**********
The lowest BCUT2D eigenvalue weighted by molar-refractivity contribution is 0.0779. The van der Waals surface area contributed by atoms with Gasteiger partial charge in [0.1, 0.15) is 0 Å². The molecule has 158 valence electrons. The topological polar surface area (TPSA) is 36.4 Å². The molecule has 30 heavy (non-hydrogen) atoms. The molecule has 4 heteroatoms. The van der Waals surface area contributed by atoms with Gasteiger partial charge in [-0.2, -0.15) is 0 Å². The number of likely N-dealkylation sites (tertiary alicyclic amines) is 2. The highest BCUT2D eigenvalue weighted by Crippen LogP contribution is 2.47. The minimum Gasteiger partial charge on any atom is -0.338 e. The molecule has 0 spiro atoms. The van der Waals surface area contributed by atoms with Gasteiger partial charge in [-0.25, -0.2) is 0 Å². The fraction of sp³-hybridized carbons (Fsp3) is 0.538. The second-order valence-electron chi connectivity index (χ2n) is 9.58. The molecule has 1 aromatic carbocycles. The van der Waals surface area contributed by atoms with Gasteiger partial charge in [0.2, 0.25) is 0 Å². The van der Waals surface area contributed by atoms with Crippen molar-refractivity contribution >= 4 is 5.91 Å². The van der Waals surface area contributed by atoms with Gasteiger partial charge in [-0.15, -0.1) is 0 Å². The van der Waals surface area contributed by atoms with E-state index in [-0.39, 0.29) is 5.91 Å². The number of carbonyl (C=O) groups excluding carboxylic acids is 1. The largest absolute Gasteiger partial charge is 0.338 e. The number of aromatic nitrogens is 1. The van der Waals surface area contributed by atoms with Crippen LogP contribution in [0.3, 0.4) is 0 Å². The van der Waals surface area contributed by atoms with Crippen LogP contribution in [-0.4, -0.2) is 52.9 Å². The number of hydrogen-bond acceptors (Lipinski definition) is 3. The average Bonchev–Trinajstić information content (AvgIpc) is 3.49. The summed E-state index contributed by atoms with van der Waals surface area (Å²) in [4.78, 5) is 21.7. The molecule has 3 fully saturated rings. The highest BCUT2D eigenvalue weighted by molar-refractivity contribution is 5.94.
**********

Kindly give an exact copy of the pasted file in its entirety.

The lowest BCUT2D eigenvalue weighted by molar-refractivity contribution is 0.0779. The van der Waals surface area contributed by atoms with Gasteiger partial charge in [0.1, 0.15) is 0 Å². The molecule has 158 valence electrons. The topological polar surface area (TPSA) is 36.4 Å². The molecule has 30 heavy (non-hydrogen) atoms. The molecule has 4 heteroatoms. The van der Waals surface area contributed by atoms with Gasteiger partial charge in [-0.2, -0.15) is 0 Å². The number of likely N-dealkylation sites (tertiary alicyclic amines) is 2. The highest BCUT2D eigenvalue weighted by Crippen LogP contribution is 2.47. The minimum Gasteiger partial charge on any atom is -0.338 e. The molecule has 0 spiro atoms. The van der Waals surface area contributed by atoms with Gasteiger partial charge in [-0.25, -0.2) is 0 Å². The fraction of sp³-hybridized carbons (Fsp3) is 0.538. The second-order valence-electron chi connectivity index (χ2n) is 9.58. The molecule has 1 aromatic carbocycles. The van der Waals surface area contributed by atoms with Gasteiger partial charge in [0.2, 0.25) is 0 Å². The van der Waals surface area contributed by atoms with Crippen molar-refractivity contribution >= 4 is 5.91 Å². The van der Waals surface area contributed by atoms with Gasteiger partial charge in [-0.15, -0.1) is 0 Å². The van der Waals surface area contributed by atoms with E-state index in [-0.39, 0.29) is 5.91 Å². The number of carbonyl (C=O) groups excluding carboxylic acids is 1. The largest absolute Gasteiger partial charge is 0.338 e. The number of aromatic nitrogens is 1. The van der Waals surface area contributed by atoms with Crippen LogP contribution in [0.3, 0.4) is 0 Å². The van der Waals surface area contributed by atoms with Crippen LogP contribution in [-0.4, -0.2) is 52.9 Å². The number of hydrogen-bond acceptors (Lipinski definition) is 3. The average Bonchev–Trinajstić information content (AvgIpc) is 3.49. The summed E-state index contributed by atoms with van der Waals surface area (Å²) in [4.78, 5) is 21.7. The molecule has 3 fully saturated rings. The highest BCUT2D eigenvalue weighted by molar-refractivity contribution is 5.94.